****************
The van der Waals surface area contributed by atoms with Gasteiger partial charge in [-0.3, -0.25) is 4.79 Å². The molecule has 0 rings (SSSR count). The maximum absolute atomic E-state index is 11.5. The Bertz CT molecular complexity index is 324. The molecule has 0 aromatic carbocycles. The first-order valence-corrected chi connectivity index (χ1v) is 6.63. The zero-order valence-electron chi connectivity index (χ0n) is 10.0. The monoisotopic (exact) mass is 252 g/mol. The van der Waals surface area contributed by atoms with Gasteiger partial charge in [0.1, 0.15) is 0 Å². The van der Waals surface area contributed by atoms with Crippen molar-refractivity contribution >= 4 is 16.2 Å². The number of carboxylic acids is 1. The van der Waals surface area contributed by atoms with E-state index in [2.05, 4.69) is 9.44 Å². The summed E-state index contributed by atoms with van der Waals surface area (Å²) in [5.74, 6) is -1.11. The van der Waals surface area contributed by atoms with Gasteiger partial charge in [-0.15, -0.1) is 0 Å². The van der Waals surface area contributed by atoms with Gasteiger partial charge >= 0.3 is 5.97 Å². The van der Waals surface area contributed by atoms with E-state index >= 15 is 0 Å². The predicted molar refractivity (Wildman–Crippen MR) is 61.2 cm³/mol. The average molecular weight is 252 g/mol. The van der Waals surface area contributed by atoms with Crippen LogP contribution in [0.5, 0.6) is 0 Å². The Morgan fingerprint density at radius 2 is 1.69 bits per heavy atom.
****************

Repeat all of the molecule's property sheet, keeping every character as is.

The van der Waals surface area contributed by atoms with Gasteiger partial charge in [-0.3, -0.25) is 4.79 Å². The molecule has 0 rings (SSSR count). The maximum absolute atomic E-state index is 11.5. The Bertz CT molecular complexity index is 324. The molecule has 0 aromatic carbocycles. The first-order valence-corrected chi connectivity index (χ1v) is 6.63. The zero-order valence-electron chi connectivity index (χ0n) is 10.0. The monoisotopic (exact) mass is 252 g/mol. The van der Waals surface area contributed by atoms with Gasteiger partial charge in [0.1, 0.15) is 0 Å². The van der Waals surface area contributed by atoms with Crippen molar-refractivity contribution >= 4 is 16.2 Å². The number of carboxylic acids is 1. The van der Waals surface area contributed by atoms with E-state index in [2.05, 4.69) is 9.44 Å². The summed E-state index contributed by atoms with van der Waals surface area (Å²) in [5.74, 6) is -1.11. The van der Waals surface area contributed by atoms with Gasteiger partial charge in [-0.15, -0.1) is 0 Å². The van der Waals surface area contributed by atoms with Gasteiger partial charge >= 0.3 is 5.97 Å². The van der Waals surface area contributed by atoms with E-state index >= 15 is 0 Å². The predicted molar refractivity (Wildman–Crippen MR) is 61.2 cm³/mol. The average molecular weight is 252 g/mol. The van der Waals surface area contributed by atoms with Crippen LogP contribution in [0.5, 0.6) is 0 Å². The Morgan fingerprint density at radius 2 is 1.69 bits per heavy atom.